Malcolm X (el-Hajj Malik el-Shabazz) was a human rights activist and Muslim minister who is considered a key figure of the US Civil Rights Movement.
Born Malcolm Little in Omaha, Nebraska in 1923, as a young man he was sentenced to 10 years on charges of grand larceny, breaking and entering, and firearms possession. While incarcerated, Malcolm converted to Islam and adopted the name Malcolm X. He joined the Nation of Islam and rose to become one of the organization’s most influential and well-respected leaders by the time he was released on parole in 1952.
After his release, Malcolm X used his platform to advocate for causes such as black empowerment and supremacy, and often criticized other civil rights leaders for their stance on nonviolent protests and the hope of racial integration throughout the country. Due to his status in the public eye and as an influential member of the Nation of Islam, he was subjected to years of surveillance from the Federal Bureau of Investigation in an attempt to catch him on charges of communism.
Malcolm X met his wife, Betty Sanders, in 1955 at one of his speaking engagements, and after she continued to show up to his lectures and public gatherings, they soon became a couple. Betty changed her name to Betty X in 1956, joining the Nation of Islam at his request. Malcolm followed strict cultural norms when it came to courting her, making sure they would never be alone together on dates and instead taking her to dinner parties and other public events. Two years later, in 1958, Malcolm proposed to Betty over the phone, and they were married two days after the call. Together, they had six daughters — though his youngest twins, Malaak and Malikah, were both born after his death.
In regards to Malcolm X’s sexuality, there are conflicting accounts about how he lived his life. While Malcolm was a fervent supporter of equality and human rights, details about his sexuality remained hidden from his public persona.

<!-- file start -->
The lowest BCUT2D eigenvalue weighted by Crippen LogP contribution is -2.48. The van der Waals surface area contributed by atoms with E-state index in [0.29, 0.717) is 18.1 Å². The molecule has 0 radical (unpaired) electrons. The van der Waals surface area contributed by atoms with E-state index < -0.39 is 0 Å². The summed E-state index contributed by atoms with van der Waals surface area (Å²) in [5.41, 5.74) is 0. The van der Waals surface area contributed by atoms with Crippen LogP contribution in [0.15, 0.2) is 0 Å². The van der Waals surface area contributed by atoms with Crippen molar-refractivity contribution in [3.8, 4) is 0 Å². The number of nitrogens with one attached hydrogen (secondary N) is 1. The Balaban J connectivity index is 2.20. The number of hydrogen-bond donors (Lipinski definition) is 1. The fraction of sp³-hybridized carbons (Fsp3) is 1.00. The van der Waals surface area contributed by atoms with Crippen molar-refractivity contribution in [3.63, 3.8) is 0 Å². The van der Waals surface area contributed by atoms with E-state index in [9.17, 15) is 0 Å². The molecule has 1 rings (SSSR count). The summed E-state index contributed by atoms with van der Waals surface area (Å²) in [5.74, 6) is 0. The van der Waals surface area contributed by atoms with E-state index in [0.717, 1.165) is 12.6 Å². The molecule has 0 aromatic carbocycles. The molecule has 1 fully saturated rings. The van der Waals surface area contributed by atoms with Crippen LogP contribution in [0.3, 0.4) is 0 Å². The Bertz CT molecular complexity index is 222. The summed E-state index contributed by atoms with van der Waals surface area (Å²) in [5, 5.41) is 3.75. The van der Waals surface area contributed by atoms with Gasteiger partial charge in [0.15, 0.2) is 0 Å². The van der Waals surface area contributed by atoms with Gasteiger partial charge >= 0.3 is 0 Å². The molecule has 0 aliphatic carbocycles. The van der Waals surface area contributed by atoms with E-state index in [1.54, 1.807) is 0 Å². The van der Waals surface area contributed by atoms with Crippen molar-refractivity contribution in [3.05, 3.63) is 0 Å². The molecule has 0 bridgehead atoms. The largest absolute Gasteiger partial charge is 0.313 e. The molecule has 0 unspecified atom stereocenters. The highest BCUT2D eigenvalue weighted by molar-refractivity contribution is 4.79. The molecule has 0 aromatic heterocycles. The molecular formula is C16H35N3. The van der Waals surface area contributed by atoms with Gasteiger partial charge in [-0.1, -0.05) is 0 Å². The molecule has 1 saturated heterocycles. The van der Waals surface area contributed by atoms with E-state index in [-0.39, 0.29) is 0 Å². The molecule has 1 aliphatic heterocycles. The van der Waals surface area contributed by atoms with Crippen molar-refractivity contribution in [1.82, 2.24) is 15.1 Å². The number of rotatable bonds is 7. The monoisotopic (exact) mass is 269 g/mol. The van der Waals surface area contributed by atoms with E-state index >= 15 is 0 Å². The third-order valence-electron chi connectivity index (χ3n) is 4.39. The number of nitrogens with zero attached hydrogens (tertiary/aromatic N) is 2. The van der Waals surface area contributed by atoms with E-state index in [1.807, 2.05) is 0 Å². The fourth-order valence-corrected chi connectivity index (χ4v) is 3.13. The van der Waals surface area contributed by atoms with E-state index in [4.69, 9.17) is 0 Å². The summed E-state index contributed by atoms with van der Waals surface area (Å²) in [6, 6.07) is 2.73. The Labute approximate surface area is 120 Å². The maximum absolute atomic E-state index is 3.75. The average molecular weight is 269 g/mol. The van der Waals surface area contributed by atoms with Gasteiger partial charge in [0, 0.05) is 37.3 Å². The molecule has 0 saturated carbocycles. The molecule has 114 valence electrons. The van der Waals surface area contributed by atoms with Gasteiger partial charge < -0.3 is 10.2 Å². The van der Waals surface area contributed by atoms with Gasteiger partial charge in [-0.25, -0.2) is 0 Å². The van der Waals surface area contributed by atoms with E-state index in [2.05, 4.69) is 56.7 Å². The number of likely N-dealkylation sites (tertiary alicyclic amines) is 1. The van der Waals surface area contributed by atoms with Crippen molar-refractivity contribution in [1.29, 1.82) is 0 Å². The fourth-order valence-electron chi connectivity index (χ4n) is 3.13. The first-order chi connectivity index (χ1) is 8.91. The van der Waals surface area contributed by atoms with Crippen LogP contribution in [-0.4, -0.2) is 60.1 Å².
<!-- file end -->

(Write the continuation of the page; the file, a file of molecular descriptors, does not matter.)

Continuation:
Bruce Perry’s biography, Malcolm — The Life of a Man Who Changed Black America (1991) dissected over 400 interviews, interactions, and written accounts from Malcolm X's close friends and family about everything from his childhood to his assassination. While the biography was not well received by critics, many consider Perry’s biography the most complete and well-rounded account of Malcolm X’s personal life.
Perry spoke to several of Malcolm X's childhood pals whose friendship with X continued well into adulthood, and many believed that his sexuality was fluid. Friends interviewed spoke about same-sex liaisons throughout his early adolescence and reported that Malcolm X operated as a sex worker in his late teens. X is reported to have often bragged about how he “earned money servicing queers”, and how he was sexually involved with his boss William Paul Lennon, for whom Malcolm worked as a butler.
It is difficult to unravel the story of a man who died so unexpectedly and so young. For religious reasons, many of his followers have also denied and attempted to cover up his sexual life before his marriage.
In the early 60s, Malcolm grew unhappy with the Nation of Islam and turned to Sunni Islam after completing a pilgrimage to Mecca. During his religious reawakening, he took on a second name — el-Hajj Malik el-Shabazz. Malcolm struggled to exist between two separate branches of Islam, and soon formed the Islamic Muslim Mosque, Inc. This tension came to a head in 1964, when X encountered conflicts within the Nation of Islam, reportedly receiving several death threats, culminating in his assassination on February 21st, 1965. Several members of the Nation of Islam were charged with his murder and quickly sentenced.
Malcolm X and Martin Luther King Jr. have often been compared, not only as two of the most influential figures in the Civil Rights Movement, but as two men who occupied opposite ends of the philosophical spectrum on how to achieve political change. Although his activism and rhetoric were controversial at times, Malcolm X has become a widely respected and celebrated figure in the black and Muslim communities in the US due to his relentless pursuit of racial justice.